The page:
If you know a guy who is a really decent, nice guy, but is a real jerk when he's drunk... and you come across him at some annual party, and he's drunk, and being a jerk... then what do you think about him?
Do you think, "He's a really jerk"?
No, of course not.
You think, "Ah, it's just the liquor."
We all know that alcohol and intoxicants change your biochemistry, how you act, and your personality. And we cut people a bit of slack for acting differently than normal on those sorts of things.
So... if you're able to cut Bob some slack for being a mean drunk, how come you don't cut yourself some slack when your biochemistry is off?
I woke in an absolute fog today, and had almost no willpower and was generally feeling a hazy fog. I was wondering what was wrong with me... until I realized I hadn't had caffeine. I took caffeine, and half an hour later I'm good.
This is obvious in the case of someone who has a mild addiction with withdrawal effects (caffeine, nicotine), but it's also true with diet, sleep patterns, and exercise.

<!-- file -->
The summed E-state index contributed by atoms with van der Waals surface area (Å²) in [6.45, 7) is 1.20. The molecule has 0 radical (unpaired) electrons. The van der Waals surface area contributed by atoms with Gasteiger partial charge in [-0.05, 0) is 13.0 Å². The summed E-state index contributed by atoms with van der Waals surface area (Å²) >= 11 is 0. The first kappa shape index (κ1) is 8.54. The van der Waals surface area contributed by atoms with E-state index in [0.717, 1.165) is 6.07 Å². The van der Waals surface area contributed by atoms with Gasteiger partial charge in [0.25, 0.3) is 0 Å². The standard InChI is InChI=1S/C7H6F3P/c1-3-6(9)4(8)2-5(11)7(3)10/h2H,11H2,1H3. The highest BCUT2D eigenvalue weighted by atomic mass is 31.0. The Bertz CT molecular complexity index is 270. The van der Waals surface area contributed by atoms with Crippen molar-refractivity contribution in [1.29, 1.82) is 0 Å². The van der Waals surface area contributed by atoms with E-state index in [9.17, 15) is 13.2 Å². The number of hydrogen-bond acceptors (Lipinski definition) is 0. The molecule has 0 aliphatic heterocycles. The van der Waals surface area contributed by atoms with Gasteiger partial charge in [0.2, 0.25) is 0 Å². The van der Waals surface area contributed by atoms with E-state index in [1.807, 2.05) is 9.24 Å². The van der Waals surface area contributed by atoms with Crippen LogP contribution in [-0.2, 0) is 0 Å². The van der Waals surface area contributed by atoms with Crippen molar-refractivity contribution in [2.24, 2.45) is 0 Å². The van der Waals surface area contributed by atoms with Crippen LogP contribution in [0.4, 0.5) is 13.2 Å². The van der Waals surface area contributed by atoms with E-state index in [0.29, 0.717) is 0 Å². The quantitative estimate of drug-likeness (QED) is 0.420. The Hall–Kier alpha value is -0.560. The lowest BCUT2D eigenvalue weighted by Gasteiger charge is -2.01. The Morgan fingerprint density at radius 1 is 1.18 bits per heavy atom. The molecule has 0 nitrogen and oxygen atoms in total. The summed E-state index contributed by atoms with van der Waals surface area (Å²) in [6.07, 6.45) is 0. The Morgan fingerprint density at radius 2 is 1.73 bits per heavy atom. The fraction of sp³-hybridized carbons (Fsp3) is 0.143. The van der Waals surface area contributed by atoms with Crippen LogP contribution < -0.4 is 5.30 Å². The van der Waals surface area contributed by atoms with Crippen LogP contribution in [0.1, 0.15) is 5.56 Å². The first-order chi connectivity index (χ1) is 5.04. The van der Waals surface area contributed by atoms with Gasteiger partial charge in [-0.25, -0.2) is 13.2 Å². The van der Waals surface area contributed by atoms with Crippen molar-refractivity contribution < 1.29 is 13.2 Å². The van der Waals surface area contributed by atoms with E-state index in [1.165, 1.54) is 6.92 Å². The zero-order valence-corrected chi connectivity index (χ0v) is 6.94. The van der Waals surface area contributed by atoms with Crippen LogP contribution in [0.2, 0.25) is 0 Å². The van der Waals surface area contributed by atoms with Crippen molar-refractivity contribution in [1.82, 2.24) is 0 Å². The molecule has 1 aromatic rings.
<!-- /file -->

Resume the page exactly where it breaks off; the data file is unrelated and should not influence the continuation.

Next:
If you're feeling low energy and run down, do you beat yourself up over it? Do you wonder why you're not doing more?
Or do you think, "Well, how's my biochemistry? How are the foods I'm eating, how's my movement and exercise, how's my sleep quality?"
For whatever reason, it's tempting to self-judge instead of analyze when we feel low and run down, and to extrapolate about our personality and work ethic and character. Biut to some extent that's nonsense -- you don't get mad a car for running without gasoline, you don't get mad at a lamp for not giving you light if it's not plugged into a power outlet, and you shouldn't get mad at yourself for feeling run down if you're not taking care of your biochemistry.
Next time you're low, take a quick scan through your mix of movement/exercise, eating, sleep quality, and other biochemistry. It's probably a tremendous part of why you're feeling the way you are.
It's hard to draw a clear line between biochemistry (in the sense you are using it - short term changes in your brain's chemical make up) and your brain's long term state based on genetics. I always strongly disagreed with this position until I read this piece by David Eagleman.
He talks about how Charles Whitman (who went on a shooting rampage at the University of Texas) was a completely normal, straight A student until months before the incident. He wrote in his diary about a weird sensation coming over him: an insurmountable urge to kill. He asked to donate his body to science to examine his brain to see if anything had changed. Sure enough, after killing 13 people and himself, scientists found an enormous tumor pressing on his amygdala.